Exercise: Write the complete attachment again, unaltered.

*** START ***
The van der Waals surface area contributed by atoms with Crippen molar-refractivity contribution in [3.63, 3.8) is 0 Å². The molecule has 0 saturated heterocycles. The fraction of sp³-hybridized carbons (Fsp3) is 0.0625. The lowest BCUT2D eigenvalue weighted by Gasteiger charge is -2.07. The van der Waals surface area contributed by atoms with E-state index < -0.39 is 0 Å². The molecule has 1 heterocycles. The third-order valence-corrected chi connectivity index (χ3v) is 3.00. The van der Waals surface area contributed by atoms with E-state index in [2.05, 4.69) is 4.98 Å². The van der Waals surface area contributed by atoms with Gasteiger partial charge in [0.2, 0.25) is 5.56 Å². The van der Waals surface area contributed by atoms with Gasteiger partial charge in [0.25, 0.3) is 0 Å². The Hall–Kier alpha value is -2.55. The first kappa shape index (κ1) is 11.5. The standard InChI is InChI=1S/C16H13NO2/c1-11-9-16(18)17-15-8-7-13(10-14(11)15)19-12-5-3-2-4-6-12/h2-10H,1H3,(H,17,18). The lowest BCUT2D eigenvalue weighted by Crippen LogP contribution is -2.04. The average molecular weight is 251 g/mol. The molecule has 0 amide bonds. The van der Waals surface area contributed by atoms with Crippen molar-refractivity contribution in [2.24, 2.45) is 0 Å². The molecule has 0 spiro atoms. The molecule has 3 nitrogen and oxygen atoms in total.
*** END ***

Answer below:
The van der Waals surface area contributed by atoms with Crippen molar-refractivity contribution in [3.63, 3.8) is 0 Å². The molecule has 0 saturated heterocycles. The fraction of sp³-hybridized carbons (Fsp3) is 0.0625. The lowest BCUT2D eigenvalue weighted by Gasteiger charge is -2.07. The van der Waals surface area contributed by atoms with E-state index < -0.39 is 0 Å². The molecule has 1 heterocycles. The third-order valence-corrected chi connectivity index (χ3v) is 3.00. The van der Waals surface area contributed by atoms with E-state index in [2.05, 4.69) is 4.98 Å². The van der Waals surface area contributed by atoms with Gasteiger partial charge in [0.2, 0.25) is 5.56 Å². The van der Waals surface area contributed by atoms with Gasteiger partial charge in [0.25, 0.3) is 0 Å². The Hall–Kier alpha value is -2.55. The first kappa shape index (κ1) is 11.5. The standard InChI is InChI=1S/C16H13NO2/c1-11-9-16(18)17-15-8-7-13(10-14(11)15)19-12-5-3-2-4-6-12/h2-10H,1H3,(H,17,18). The lowest BCUT2D eigenvalue weighted by Crippen LogP contribution is -2.04. The average molecular weight is 251 g/mol. The molecule has 0 amide bonds. The van der Waals surface area contributed by atoms with Crippen molar-refractivity contribution in [2.24, 2.45) is 0 Å². The molecule has 0 spiro atoms. The molecule has 3 nitrogen and oxygen atoms in total.